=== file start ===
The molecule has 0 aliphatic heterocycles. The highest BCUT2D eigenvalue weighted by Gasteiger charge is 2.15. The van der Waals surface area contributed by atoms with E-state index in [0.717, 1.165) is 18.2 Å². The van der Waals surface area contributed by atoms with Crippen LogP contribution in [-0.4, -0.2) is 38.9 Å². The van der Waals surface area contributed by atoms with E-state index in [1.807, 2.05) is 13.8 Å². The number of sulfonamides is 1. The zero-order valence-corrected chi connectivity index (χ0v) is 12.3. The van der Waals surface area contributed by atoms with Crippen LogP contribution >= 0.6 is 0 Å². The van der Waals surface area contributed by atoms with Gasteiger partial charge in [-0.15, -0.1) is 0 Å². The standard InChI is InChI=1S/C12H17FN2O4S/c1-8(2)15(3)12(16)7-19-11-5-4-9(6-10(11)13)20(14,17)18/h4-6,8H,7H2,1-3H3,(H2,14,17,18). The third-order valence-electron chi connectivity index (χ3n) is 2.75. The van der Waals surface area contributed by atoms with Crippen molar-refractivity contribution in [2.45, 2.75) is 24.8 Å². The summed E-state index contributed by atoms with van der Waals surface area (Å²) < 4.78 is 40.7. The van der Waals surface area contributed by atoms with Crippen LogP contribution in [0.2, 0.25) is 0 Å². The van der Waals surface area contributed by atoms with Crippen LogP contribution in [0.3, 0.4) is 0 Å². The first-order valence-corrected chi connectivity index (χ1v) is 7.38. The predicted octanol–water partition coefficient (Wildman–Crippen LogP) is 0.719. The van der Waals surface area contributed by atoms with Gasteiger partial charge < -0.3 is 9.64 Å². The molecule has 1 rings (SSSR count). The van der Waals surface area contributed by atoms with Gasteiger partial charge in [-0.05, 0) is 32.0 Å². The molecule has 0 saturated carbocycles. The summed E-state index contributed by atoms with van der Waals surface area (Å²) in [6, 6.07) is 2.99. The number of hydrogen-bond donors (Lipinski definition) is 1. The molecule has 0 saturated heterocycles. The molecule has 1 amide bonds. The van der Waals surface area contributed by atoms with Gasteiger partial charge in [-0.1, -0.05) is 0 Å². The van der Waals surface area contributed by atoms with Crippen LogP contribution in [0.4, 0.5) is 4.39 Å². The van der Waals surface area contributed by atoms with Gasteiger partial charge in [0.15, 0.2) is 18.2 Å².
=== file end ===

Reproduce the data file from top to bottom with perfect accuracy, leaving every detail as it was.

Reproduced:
The molecule has 0 aliphatic heterocycles. The highest BCUT2D eigenvalue weighted by Gasteiger charge is 2.15. The van der Waals surface area contributed by atoms with E-state index in [0.717, 1.165) is 18.2 Å². The van der Waals surface area contributed by atoms with Crippen LogP contribution in [-0.4, -0.2) is 38.9 Å². The van der Waals surface area contributed by atoms with E-state index in [1.807, 2.05) is 13.8 Å². The number of sulfonamides is 1. The zero-order valence-corrected chi connectivity index (χ0v) is 12.3. The van der Waals surface area contributed by atoms with Crippen LogP contribution >= 0.6 is 0 Å². The van der Waals surface area contributed by atoms with Gasteiger partial charge in [-0.15, -0.1) is 0 Å². The standard InChI is InChI=1S/C12H17FN2O4S/c1-8(2)15(3)12(16)7-19-11-5-4-9(6-10(11)13)20(14,17)18/h4-6,8H,7H2,1-3H3,(H2,14,17,18). The third-order valence-electron chi connectivity index (χ3n) is 2.75. The van der Waals surface area contributed by atoms with Crippen molar-refractivity contribution in [2.45, 2.75) is 24.8 Å². The summed E-state index contributed by atoms with van der Waals surface area (Å²) < 4.78 is 40.7. The van der Waals surface area contributed by atoms with Crippen LogP contribution in [0.2, 0.25) is 0 Å². The van der Waals surface area contributed by atoms with Crippen LogP contribution in [0.3, 0.4) is 0 Å². The first-order valence-corrected chi connectivity index (χ1v) is 7.38. The predicted octanol–water partition coefficient (Wildman–Crippen LogP) is 0.719. The van der Waals surface area contributed by atoms with Gasteiger partial charge < -0.3 is 9.64 Å². The molecule has 1 rings (SSSR count). The van der Waals surface area contributed by atoms with Gasteiger partial charge in [-0.05, 0) is 32.0 Å². The molecule has 0 saturated carbocycles. The summed E-state index contributed by atoms with van der Waals surface area (Å²) in [6, 6.07) is 2.99. The number of hydrogen-bond donors (Lipinski definition) is 1. The molecule has 0 saturated heterocycles. The molecule has 1 amide bonds. The van der Waals surface area contributed by atoms with Gasteiger partial charge in [-0.1, -0.05) is 0 Å². The van der Waals surface area contributed by atoms with Crippen LogP contribution in [0.4, 0.5) is 4.39 Å². The van der Waals surface area contributed by atoms with Gasteiger partial charge in [0.15, 0.2) is 18.2 Å².